Maybe I’m still hallucinating but I don’t think that’s a typical list of life activities. And it’s just a small sampling. I just wish I’d had an iPhone for that period of my life so I’d better remember more of it. And to emphasize, this isn’t so much as a self-congratulatory pat on the back or bragging about past deeds so much as my not wanting to forget them. And also as a way to be better known. Many might look at that list and see things to be ashamed of. It is what it is. For the most part I don’t regret my life choices. I’ve made more than my share of mistakes but a life without mistakes is probably not very well lived. I believe in the notion of admitting a bit of foolishness into our lives and, even more, celebrating it (hat tip to Steve Jobs).
To make sense of any accounting of deeds and misdeeds it often makes sense to order it as a chronology of sorts. It seems smart to start when things took a turn from the typical and that was, for me, college at Truman State University. Why don’t we start with that cranky advisor that I mentioned above. He thought I was goofing off far too much. He thought I could and should take academics far more seriously. Maybe he was right. I was working on my BA in anthropology from 1987 to 1992 and for much of that time I was more concerned with my budding identity as an activist. My upbringing was basically very similar to an episode of the Simpsons in that we lived in suburbia and my parents were not very political or religious. I could pick any number of other examples of suburban family life portrayed in popular culture but the point is that it was a pretty average life that emphasized the usual for suburban middle America. Within the context of this typical life I, as an individual, was pretty laid back and not all that adventurous. And totally unaware politically. I had little idea about the workings of government or the historical evolution of culture and politics in the U.S. or anywhere. I thought Ronald Reagan was a swell guy.
|Antioch College students visited the deCleyre co-op two years in a row for
their environmental racism and justice summer course. 2001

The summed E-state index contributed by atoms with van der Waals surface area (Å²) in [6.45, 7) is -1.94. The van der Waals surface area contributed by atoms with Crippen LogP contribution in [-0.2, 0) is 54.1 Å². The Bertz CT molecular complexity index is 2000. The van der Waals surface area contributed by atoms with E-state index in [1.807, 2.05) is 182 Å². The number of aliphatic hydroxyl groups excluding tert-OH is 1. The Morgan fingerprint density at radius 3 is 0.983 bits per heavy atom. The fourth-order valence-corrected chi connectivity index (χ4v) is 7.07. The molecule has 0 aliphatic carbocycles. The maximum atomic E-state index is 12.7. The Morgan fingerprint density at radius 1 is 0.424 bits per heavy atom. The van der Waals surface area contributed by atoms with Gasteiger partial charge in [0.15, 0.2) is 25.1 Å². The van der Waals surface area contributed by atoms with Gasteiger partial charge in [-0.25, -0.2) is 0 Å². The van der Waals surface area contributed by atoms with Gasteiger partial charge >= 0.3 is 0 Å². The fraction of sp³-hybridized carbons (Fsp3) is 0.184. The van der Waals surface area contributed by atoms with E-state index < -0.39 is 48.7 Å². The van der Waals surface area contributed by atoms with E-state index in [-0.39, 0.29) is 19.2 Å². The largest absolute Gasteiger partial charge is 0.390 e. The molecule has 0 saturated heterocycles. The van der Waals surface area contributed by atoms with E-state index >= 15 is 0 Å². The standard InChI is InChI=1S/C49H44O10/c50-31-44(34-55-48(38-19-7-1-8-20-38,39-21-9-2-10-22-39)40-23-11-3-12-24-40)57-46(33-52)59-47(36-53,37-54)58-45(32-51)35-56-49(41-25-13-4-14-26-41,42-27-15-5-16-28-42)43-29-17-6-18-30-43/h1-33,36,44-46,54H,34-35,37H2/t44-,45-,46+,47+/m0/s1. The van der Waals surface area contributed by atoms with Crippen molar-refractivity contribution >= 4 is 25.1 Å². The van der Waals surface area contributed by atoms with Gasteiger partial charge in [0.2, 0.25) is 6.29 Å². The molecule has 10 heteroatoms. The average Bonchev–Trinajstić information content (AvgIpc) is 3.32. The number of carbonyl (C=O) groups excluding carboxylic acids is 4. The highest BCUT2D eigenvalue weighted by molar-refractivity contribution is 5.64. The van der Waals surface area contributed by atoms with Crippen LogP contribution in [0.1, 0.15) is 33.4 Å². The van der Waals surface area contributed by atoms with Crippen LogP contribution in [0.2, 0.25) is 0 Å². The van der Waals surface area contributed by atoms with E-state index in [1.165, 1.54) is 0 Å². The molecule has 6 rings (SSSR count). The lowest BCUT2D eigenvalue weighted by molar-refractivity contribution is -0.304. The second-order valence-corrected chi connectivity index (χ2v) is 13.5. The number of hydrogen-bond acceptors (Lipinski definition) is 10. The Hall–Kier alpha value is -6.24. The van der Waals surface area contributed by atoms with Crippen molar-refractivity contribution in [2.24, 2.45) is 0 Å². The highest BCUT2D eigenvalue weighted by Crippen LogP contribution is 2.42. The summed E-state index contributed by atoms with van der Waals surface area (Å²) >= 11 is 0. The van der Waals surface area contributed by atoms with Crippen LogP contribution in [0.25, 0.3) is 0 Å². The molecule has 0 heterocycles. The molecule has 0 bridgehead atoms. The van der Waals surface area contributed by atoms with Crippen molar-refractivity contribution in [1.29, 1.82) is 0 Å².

In my time at university I took a big step away from the person I’d been growing up and not just in the usual ways that college kids do. I did the usual and then I kept going. By the third year of college I’d concluded that I didn’t care much about a good job or accumulating wealth. I’d wager this was a bit of a shock to my family as I think their initial and primary motivation in encouraging me to attend college was that I might have better “career” opportunities. For them it was about my earning potential and better employment. I’d guess that this is the norm for the parents of college kids and for most college kids. The focus is getting the degree so that a better paying career might be had. For me college was the beginning of life long learning, activism and poverty. Well, financial poverty but that was by choice.
It was chance, perhaps, that got me off on the left foot because I was randomly assigned a biography of Gandhi for freshman orientation for which I was suppose to give some sort of report at a session of said orientation. This was the story of an unconventional life and it stuck to me right off. That’s right, Gandhi was like a big wad of HubbaBubba bubblegum stuck to my shoe. Not that I tried to pry him off. I was content to have him stuck in. His story proved to be just the first seed in a series that would take root in my mind and begin to open my perspective up to a different kind of life. I was corrupted by an adorable little Indian guy that also happened to kick ass (in a very nonviolent sort of way of course).